'TRL' Returns To MTV, Proving Once And For All That The '90s Are Back
Who doesn't remember coming home from middle school and immediately turning on TRL (also known as Total Request Live, which is what your mom probably called it) to catch every brand new music video as soon as it aired? Whether you were tuning in for the music video countdown or just hoping to spot a celebrity doing something zany for attention, TRL was there to help you out. And now TRL is going to return to MTV, proving yet again that remakes and reboots are the only thing that anyone knows how to do anymore. But this won't quite be TRL as you remember it – in fact, it's not even going to be called that.
Dubbed MTV Live instead of TRL, the reworked version of your old favorite show will begin airing in June 12 of this year. Though it may have a different name, MTV Live will also be a live show that runs for three or four hours every single day. Not much is known about the content of the new show, but music will certainly be a factor and it will be filmed in the Times Square studio that became so definitive for TRL. MTV President Chris McCarthy had this to say when announcing the decision to bring the show back: "That ability to be live, in culture – not responding to it but driving it – is where we belong."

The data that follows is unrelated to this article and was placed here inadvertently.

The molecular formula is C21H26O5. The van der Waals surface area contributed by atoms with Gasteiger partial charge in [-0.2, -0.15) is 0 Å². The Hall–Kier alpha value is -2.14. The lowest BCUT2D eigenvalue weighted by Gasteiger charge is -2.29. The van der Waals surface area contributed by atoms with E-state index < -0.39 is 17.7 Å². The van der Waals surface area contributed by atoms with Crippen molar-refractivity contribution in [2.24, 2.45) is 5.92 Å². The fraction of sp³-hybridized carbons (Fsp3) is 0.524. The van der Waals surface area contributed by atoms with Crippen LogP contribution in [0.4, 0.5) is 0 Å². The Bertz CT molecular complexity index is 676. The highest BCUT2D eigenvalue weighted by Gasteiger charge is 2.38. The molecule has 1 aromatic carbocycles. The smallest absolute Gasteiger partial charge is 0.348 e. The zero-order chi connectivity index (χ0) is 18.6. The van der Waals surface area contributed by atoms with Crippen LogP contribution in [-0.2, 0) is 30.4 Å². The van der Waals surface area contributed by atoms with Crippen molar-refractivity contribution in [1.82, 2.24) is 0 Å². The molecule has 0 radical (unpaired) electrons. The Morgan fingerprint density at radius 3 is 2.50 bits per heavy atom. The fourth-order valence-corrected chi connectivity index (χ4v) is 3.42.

McCarthy was looking to revitalize MTV, and he wanted to make live programming an integral part of the network once again. His decision to bring back a show like TRL follows on the heels of choosing to turn Ridiculousness into a two-hour live show that airs every Friday, which led to a ratings bump. Other past MTV reality shows like My Super Sweet 16 will also be returning alongside brand new reality TV fare Siesta Key (think The Hills, but Florida) and Promposal (let's just not).
It's not clear yet what shape MTV Live will take and how much it will resemble its predecessor (hopefully there will be at least a few familiar faces on the show to bolster all that nostalgia). There have yet to be any announcements about what the show will be like or who will host it – if they even have a host at all. TRL went off the air in 2008 after a ten year run, by which time the internet had pretty much usurped its place in pop culture. There's no way MTV Live could be quite what TRL was in its heyday just because there's no going back in time, but maybe it can still be something special.